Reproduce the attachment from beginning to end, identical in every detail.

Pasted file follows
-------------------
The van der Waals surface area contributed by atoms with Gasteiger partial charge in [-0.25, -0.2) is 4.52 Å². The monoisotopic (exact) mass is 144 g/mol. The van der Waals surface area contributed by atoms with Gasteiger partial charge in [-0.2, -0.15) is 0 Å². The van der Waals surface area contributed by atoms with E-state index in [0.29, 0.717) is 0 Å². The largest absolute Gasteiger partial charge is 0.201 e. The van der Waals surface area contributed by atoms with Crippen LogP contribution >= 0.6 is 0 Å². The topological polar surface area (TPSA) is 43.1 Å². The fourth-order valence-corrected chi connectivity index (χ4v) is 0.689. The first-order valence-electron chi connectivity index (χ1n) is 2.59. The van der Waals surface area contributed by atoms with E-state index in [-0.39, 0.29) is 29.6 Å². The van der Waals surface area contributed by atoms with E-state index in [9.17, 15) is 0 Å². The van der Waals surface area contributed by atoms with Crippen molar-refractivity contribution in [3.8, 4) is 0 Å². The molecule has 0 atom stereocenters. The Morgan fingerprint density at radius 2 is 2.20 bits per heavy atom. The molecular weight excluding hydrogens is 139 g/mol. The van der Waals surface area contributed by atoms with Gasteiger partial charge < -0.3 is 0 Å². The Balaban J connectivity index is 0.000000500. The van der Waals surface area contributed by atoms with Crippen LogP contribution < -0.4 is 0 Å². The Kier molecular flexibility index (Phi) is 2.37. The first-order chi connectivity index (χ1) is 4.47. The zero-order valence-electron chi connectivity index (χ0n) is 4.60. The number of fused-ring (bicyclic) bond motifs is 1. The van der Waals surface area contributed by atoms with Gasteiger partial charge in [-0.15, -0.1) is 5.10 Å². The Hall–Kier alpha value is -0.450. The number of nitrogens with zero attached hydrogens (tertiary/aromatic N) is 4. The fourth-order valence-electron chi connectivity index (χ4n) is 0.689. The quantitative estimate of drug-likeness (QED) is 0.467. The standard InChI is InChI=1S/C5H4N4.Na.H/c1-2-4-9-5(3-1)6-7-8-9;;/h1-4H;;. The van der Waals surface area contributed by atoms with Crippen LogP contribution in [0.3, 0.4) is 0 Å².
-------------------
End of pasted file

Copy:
The van der Waals surface area contributed by atoms with Gasteiger partial charge in [-0.25, -0.2) is 4.52 Å². The monoisotopic (exact) mass is 144 g/mol. The van der Waals surface area contributed by atoms with Gasteiger partial charge in [-0.2, -0.15) is 0 Å². The van der Waals surface area contributed by atoms with E-state index in [0.29, 0.717) is 0 Å². The largest absolute Gasteiger partial charge is 0.201 e. The van der Waals surface area contributed by atoms with Crippen LogP contribution >= 0.6 is 0 Å². The topological polar surface area (TPSA) is 43.1 Å². The fourth-order valence-corrected chi connectivity index (χ4v) is 0.689. The first-order valence-electron chi connectivity index (χ1n) is 2.59. The van der Waals surface area contributed by atoms with E-state index in [-0.39, 0.29) is 29.6 Å². The van der Waals surface area contributed by atoms with E-state index in [9.17, 15) is 0 Å². The van der Waals surface area contributed by atoms with Crippen molar-refractivity contribution in [3.8, 4) is 0 Å². The molecule has 0 atom stereocenters. The Morgan fingerprint density at radius 2 is 2.20 bits per heavy atom. The molecular weight excluding hydrogens is 139 g/mol. The van der Waals surface area contributed by atoms with Gasteiger partial charge < -0.3 is 0 Å². The Balaban J connectivity index is 0.000000500. The van der Waals surface area contributed by atoms with Crippen LogP contribution < -0.4 is 0 Å². The Kier molecular flexibility index (Phi) is 2.37. The first-order chi connectivity index (χ1) is 4.47. The zero-order valence-electron chi connectivity index (χ0n) is 4.60. The number of fused-ring (bicyclic) bond motifs is 1. The van der Waals surface area contributed by atoms with Gasteiger partial charge in [-0.15, -0.1) is 5.10 Å². The Hall–Kier alpha value is -0.450. The number of nitrogens with zero attached hydrogens (tertiary/aromatic N) is 4. The fourth-order valence-electron chi connectivity index (χ4n) is 0.689. The quantitative estimate of drug-likeness (QED) is 0.467. The standard InChI is InChI=1S/C5H4N4.Na.H/c1-2-4-9-5(3-1)6-7-8-9;;/h1-4H;;. The van der Waals surface area contributed by atoms with Crippen LogP contribution in [0.3, 0.4) is 0 Å².